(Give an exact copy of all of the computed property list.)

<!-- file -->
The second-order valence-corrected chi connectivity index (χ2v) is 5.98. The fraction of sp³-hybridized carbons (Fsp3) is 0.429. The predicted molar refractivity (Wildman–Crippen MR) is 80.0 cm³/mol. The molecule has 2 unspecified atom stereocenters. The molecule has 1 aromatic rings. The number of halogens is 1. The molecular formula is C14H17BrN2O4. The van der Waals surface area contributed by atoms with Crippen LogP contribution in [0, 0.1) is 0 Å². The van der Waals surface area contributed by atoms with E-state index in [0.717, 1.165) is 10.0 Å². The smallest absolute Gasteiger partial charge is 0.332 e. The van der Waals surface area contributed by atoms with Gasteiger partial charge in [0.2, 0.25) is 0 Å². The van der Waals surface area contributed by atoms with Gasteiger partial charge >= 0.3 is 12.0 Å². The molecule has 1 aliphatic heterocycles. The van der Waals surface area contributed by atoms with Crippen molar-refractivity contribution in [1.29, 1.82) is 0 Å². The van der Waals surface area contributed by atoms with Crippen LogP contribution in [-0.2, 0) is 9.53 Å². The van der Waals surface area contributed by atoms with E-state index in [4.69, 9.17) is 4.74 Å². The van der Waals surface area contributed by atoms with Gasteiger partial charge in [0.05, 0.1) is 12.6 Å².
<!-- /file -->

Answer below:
The second-order valence-corrected chi connectivity index (χ2v) is 5.98. The fraction of sp³-hybridized carbons (Fsp3) is 0.429. The predicted molar refractivity (Wildman–Crippen MR) is 80.0 cm³/mol. The molecule has 2 unspecified atom stereocenters. The molecule has 1 aromatic rings. The number of halogens is 1. The molecular formula is C14H17BrN2O4. The van der Waals surface area contributed by atoms with Crippen LogP contribution in [0, 0.1) is 0 Å². The van der Waals surface area contributed by atoms with E-state index in [0.717, 1.165) is 10.0 Å². The smallest absolute Gasteiger partial charge is 0.332 e. The van der Waals surface area contributed by atoms with Gasteiger partial charge in [0.2, 0.25) is 0 Å². The van der Waals surface area contributed by atoms with Gasteiger partial charge >= 0.3 is 12.0 Å². The molecule has 1 aliphatic heterocycles. The van der Waals surface area contributed by atoms with Crippen molar-refractivity contribution in [1.29, 1.82) is 0 Å². The van der Waals surface area contributed by atoms with Crippen LogP contribution in [-0.2, 0) is 9.53 Å². The van der Waals surface area contributed by atoms with E-state index in [4.69, 9.17) is 4.74 Å². The van der Waals surface area contributed by atoms with Gasteiger partial charge in [0.05, 0.1) is 12.6 Å².